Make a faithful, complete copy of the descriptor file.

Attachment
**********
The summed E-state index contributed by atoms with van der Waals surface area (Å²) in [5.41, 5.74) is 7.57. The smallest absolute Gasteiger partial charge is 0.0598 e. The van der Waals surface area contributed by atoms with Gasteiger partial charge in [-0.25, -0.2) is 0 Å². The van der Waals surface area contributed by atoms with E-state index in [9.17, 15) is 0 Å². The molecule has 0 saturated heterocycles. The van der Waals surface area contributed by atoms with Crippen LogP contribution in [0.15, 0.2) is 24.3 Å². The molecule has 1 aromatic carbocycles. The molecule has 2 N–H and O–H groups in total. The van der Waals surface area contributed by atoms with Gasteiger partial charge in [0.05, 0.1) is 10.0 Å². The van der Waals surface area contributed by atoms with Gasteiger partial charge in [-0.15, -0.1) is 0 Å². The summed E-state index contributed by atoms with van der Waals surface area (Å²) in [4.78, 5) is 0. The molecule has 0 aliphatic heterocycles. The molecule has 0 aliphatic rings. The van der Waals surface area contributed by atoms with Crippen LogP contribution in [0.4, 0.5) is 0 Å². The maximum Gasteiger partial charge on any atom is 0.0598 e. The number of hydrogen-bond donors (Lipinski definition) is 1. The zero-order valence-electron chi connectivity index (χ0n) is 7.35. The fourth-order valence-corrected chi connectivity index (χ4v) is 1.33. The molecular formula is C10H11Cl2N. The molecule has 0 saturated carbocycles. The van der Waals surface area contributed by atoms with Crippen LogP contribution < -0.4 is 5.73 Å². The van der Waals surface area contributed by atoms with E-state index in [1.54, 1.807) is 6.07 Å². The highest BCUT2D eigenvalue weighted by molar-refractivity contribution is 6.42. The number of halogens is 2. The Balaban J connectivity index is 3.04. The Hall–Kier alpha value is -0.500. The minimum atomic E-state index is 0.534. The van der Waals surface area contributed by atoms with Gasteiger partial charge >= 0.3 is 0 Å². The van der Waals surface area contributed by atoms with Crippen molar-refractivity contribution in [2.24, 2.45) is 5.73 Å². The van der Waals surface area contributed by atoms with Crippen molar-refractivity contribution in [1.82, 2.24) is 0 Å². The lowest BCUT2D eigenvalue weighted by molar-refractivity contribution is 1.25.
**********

The summed E-state index contributed by atoms with van der Waals surface area (Å²) in [5.41, 5.74) is 7.57. The smallest absolute Gasteiger partial charge is 0.0598 e. The van der Waals surface area contributed by atoms with Gasteiger partial charge in [-0.25, -0.2) is 0 Å². The van der Waals surface area contributed by atoms with E-state index in [9.17, 15) is 0 Å². The molecule has 0 saturated heterocycles. The van der Waals surface area contributed by atoms with Crippen LogP contribution in [0.15, 0.2) is 24.3 Å². The molecule has 1 aromatic carbocycles. The molecule has 2 N–H and O–H groups in total. The van der Waals surface area contributed by atoms with Gasteiger partial charge in [0.05, 0.1) is 10.0 Å². The van der Waals surface area contributed by atoms with Gasteiger partial charge in [-0.15, -0.1) is 0 Å². The summed E-state index contributed by atoms with van der Waals surface area (Å²) in [4.78, 5) is 0. The molecule has 0 aliphatic heterocycles. The molecule has 0 aliphatic rings. The van der Waals surface area contributed by atoms with Crippen LogP contribution in [0.4, 0.5) is 0 Å². The maximum Gasteiger partial charge on any atom is 0.0598 e. The number of hydrogen-bond donors (Lipinski definition) is 1. The zero-order valence-electron chi connectivity index (χ0n) is 7.35. The fourth-order valence-corrected chi connectivity index (χ4v) is 1.33. The molecular formula is C10H11Cl2N. The molecule has 0 saturated carbocycles. The van der Waals surface area contributed by atoms with Crippen LogP contribution < -0.4 is 5.73 Å². The van der Waals surface area contributed by atoms with E-state index in [1.54, 1.807) is 6.07 Å². The highest BCUT2D eigenvalue weighted by molar-refractivity contribution is 6.42. The number of halogens is 2. The Balaban J connectivity index is 3.04. The Hall–Kier alpha value is -0.500. The minimum atomic E-state index is 0.534. The van der Waals surface area contributed by atoms with Gasteiger partial charge >= 0.3 is 0 Å². The van der Waals surface area contributed by atoms with Crippen molar-refractivity contribution in [2.24, 2.45) is 5.73 Å². The van der Waals surface area contributed by atoms with Crippen molar-refractivity contribution in [1.82, 2.24) is 0 Å². The lowest BCUT2D eigenvalue weighted by molar-refractivity contribution is 1.25.